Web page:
clock menu more-arrow no yes mobile

Filed under:

Red Sox 4, White Sox 9: This terrible season writ small

A gentle reminder from the Red Sox: it can and will always get worse

Greg M. Cooper-USA TODAY Sports

I will tell you the story of this terrible game and, indeed, of this terrible season with just two innings.

First, the first. Wade Miley takes the mound minutes after the team honored the greatest pitcher who ever lived, and one day after Joe Kelly produced one of the worst first-inning performances this team has seen in memory. And, of course, he took after Kelly, putting a damper on the celebrations for Pedro Martinez.

I say of course not because Wade Miley is quite as bad as all that. It has been a season of two steps forward and one back for him. Usually that produces a pretty good overall result, but Miley's steps back have been giant leaps, and today was one of those. If it's "of course," it's because that is how the 2015 season works. If it can get worse, it will. We are not allowed to have nice things. And Wade Miley was coming dangerously close to counting as one of those.

So where Joe Kelly had surrended four runs, Miley gave up five. Four came before the second out, inspiring chants of "we want Pedro!" If we thought there could be no game worse than Monday's--if we thought that Wade Miley would be a chance for at least a solid start rather than the disaster that came from Kelly--it's our fault for still not recognizing the nature of 2015. Those of us who dared to hope for better are almost as slow to learn as the Red Sox.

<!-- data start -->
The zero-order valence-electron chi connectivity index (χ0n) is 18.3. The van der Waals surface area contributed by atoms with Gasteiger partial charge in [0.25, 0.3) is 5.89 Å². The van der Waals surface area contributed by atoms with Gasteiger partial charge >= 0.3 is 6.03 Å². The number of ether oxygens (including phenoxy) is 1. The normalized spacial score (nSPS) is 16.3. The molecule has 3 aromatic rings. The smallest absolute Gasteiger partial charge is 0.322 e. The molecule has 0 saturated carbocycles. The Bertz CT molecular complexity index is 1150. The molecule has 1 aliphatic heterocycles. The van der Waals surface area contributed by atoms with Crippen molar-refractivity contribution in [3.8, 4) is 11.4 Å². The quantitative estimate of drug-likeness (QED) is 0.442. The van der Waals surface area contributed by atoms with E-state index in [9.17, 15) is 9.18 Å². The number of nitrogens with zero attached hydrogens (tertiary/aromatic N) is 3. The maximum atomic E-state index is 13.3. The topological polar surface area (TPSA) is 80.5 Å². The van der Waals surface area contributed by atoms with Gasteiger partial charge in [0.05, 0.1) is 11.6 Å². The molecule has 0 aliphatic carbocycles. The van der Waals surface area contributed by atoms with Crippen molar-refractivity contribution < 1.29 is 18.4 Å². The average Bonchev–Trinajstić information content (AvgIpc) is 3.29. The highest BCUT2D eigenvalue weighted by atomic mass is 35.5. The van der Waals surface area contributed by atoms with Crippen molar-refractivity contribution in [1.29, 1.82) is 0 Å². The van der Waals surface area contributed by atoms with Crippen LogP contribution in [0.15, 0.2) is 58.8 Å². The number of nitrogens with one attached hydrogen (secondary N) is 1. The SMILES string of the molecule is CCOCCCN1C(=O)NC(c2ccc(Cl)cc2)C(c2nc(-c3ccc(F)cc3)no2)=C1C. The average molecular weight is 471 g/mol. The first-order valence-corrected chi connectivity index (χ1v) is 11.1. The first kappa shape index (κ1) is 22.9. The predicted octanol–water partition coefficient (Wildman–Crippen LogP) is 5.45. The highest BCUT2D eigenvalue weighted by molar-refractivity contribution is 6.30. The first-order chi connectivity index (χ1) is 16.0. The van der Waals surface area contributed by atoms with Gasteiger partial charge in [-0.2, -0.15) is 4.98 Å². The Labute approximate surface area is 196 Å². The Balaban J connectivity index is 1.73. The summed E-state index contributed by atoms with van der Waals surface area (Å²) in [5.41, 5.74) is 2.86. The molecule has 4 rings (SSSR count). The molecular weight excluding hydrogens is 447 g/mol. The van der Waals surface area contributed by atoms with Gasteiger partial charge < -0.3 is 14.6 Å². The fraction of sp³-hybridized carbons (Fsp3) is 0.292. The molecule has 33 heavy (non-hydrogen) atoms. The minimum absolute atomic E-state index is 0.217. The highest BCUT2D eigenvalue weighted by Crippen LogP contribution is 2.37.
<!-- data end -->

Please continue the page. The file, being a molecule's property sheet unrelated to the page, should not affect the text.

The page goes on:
So that was the first. The worst had come and gone. The Red Sox were down 5-0.

Along came the fifth, and it all got worse.

It came on a Jose Abreu fly ball. A long fly ball that sent Mookie Betts back towards the wall. The young center fielder made a tremendous grab, then tumbled over the bullpen wall.

It was, for a brief moment, a glorious bright spot in a terrible game in a terrible season. Then it was under review. Then it was a homer. Then Mookie Betts left the game. When he went over the bullpen wall, he landed hard, and the ball came out. He had, by rule, carried a fly ball into home run territory. And for his effort, he would up injured.

I can think of a lot of garbage that's happened to this team. In 2011, in 2012, in 2014, and in 2015. I can think of disasters borne of ineptitude and misfortune in equal amounts. But this play takes the cake. An excellent display of talent by one of Boston's best young talents that through the cruelty of the letter of the law and, yes, the baseball gods, produced a remarkable disaster.

Oh, and Justin Masterson pitched again. You can pretty much guess what happened there.

I hate this year. To the point of missing 2014.